|February 01, 2006||Volume 5 Number 05 Issue 92|
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Analyzing Web Site Traffic
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Analyzing Web Site Traffic
I am going to discuss why and how to Analyze Web Site Traffic today. How valuable is your web site traffic?
Analyzing your web traffic statistics can be an invaluable tool for a number of different reasons. But before you can make full use of this tool, you need to understand how to interpret the data.
My web hosting company, probably much like your own, provides basic web traffic information that you and I then have to interpret and apply to our site. However, the data you receive from your hosting company can be overwhelming if you don't understand how to apply it to your particular business and web site. Let's start by examining the most basic data - the average visitors to your site on a daily, weekly, and monthly basis.
The average visitors figures are the most accurate measure of your web site's activity. To the uninformed person, it would appear on the surface that the more traffic you see recorded, the better you can assume your web site is doing. This would be a very large mistake. You must also look at the behaviour of your visitors once they come to your web site to really understand the effectiveness of your site.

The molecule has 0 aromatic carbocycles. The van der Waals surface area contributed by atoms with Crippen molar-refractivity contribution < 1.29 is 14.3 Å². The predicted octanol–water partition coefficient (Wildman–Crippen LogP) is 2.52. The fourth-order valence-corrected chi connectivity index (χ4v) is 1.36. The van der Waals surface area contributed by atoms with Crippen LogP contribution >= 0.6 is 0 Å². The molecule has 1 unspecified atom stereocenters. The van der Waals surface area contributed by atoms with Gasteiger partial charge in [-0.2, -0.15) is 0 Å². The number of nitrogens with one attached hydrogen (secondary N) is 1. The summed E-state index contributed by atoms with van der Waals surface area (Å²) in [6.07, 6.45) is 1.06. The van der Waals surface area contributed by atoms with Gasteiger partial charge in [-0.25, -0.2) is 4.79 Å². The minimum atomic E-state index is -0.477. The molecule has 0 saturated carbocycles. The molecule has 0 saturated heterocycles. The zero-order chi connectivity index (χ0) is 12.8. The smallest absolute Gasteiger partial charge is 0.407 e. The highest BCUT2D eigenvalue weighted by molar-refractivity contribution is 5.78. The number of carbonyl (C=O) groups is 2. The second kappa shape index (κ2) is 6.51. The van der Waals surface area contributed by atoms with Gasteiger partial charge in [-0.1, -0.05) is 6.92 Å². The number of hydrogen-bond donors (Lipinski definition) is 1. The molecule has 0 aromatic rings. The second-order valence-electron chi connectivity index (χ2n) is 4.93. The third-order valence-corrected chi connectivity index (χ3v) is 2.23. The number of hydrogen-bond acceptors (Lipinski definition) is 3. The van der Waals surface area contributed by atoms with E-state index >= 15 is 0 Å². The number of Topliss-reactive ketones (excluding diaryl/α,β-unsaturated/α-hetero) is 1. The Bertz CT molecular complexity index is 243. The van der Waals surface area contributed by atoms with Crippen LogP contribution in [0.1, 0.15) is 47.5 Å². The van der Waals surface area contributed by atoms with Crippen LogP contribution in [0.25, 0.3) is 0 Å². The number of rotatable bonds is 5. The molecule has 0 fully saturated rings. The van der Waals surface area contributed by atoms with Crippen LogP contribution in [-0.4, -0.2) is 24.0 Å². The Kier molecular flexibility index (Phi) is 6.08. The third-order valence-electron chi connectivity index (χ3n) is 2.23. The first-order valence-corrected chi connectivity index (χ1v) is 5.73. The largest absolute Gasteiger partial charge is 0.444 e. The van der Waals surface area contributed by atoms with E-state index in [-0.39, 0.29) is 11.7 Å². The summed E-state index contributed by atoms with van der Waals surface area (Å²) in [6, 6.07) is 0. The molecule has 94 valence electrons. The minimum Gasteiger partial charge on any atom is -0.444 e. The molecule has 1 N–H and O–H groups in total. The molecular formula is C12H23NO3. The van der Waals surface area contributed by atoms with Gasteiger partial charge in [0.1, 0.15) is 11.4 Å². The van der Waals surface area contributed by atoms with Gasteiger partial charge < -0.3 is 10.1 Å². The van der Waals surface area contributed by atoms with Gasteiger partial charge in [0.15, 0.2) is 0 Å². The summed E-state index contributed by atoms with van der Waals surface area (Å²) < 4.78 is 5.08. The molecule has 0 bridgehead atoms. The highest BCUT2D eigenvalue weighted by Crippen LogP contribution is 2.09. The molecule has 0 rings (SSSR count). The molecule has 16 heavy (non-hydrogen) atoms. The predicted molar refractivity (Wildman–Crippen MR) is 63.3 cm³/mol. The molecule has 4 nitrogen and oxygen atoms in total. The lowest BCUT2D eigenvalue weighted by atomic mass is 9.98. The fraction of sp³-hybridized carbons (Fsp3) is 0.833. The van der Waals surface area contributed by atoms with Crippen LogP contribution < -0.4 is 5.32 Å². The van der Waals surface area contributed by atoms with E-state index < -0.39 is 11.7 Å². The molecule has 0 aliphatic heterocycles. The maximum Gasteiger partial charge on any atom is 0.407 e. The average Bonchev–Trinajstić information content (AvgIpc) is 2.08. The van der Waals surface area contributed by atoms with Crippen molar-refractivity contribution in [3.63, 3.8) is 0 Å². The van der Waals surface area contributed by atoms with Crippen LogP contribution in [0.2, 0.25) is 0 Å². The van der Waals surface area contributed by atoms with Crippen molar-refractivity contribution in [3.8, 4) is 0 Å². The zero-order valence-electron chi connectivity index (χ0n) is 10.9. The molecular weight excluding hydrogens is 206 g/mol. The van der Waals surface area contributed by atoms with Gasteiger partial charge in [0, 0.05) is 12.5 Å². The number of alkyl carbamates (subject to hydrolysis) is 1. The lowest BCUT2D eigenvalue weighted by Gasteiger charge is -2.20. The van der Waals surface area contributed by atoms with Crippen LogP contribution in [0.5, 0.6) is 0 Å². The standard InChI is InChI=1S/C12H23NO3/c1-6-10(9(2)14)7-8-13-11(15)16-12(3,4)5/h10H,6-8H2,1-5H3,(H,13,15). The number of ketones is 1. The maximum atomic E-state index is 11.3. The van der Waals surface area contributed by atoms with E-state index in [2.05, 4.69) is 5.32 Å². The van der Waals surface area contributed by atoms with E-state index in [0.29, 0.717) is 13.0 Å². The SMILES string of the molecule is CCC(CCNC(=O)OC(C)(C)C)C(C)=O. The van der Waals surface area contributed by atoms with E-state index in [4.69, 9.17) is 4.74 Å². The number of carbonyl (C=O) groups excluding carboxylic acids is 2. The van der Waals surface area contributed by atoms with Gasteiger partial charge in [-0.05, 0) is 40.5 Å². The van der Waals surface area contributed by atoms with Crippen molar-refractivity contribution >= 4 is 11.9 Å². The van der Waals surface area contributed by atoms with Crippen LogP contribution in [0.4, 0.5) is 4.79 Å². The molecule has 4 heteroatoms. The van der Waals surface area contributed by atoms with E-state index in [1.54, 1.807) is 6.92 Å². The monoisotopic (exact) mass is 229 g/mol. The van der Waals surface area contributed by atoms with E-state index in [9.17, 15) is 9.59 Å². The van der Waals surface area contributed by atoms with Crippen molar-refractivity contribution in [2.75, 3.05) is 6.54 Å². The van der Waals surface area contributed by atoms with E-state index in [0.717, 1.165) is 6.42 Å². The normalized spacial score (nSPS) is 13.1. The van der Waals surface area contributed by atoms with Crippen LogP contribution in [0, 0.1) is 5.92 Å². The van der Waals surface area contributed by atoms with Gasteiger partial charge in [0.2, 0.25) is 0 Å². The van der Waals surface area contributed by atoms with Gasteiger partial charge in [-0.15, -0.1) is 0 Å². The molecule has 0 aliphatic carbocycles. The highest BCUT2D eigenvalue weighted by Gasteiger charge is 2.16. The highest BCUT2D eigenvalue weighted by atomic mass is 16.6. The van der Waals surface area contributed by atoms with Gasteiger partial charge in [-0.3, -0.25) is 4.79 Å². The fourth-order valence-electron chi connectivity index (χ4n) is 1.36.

Hits and Visits
There is often a great misconception about what is commonly known as "hits" and what is really effective, quality traffic to your site. Hits simply means the number of information requests received by the server. If you think about the fact that a hit usually equates to the number of graphics per page, you will get an idea of how overblown the concept of hits can be. For example, if your web page has 15 graphics on it, the server records this as 15 hits, when in reality we are talking about a single visitor checking out a single page on your site. As you can see, hits are not useful in analyzing your web site traffic. Visits, however can give you a much more accurate picture of the traffic to your site.
The more visitors that come to your web site, the more accurate your interpretation will become. The greater the level of traffic is to your web site, the more precise your analysis will be of overall trends in visitor behaviour. The smaller the number of visitors, the more a few oddball visitors can distort your analysis.
Why Use Web Traffic Statistics?
Your aim should be to use the web traffic statistics to figure out how well or how poorly your site is working for your visitors. One way to determine this is to find out how long an average visitor spends on your site. If the time spent is relatively brief, it usually indicates an underlying problem. The challenge is to figure out what that problem is, and how to remedy it.
It could be that your keywords are directing the wrong type of visitor to your web site, or that your graphics are confusing or intimidating, causing the visitor to exit rapidly. Use the knowledge of how much time visitors are spending on your site to pinpoint specific problems, and after you fix those problems, continue to use time spent as a gauge of how effective your fix has been.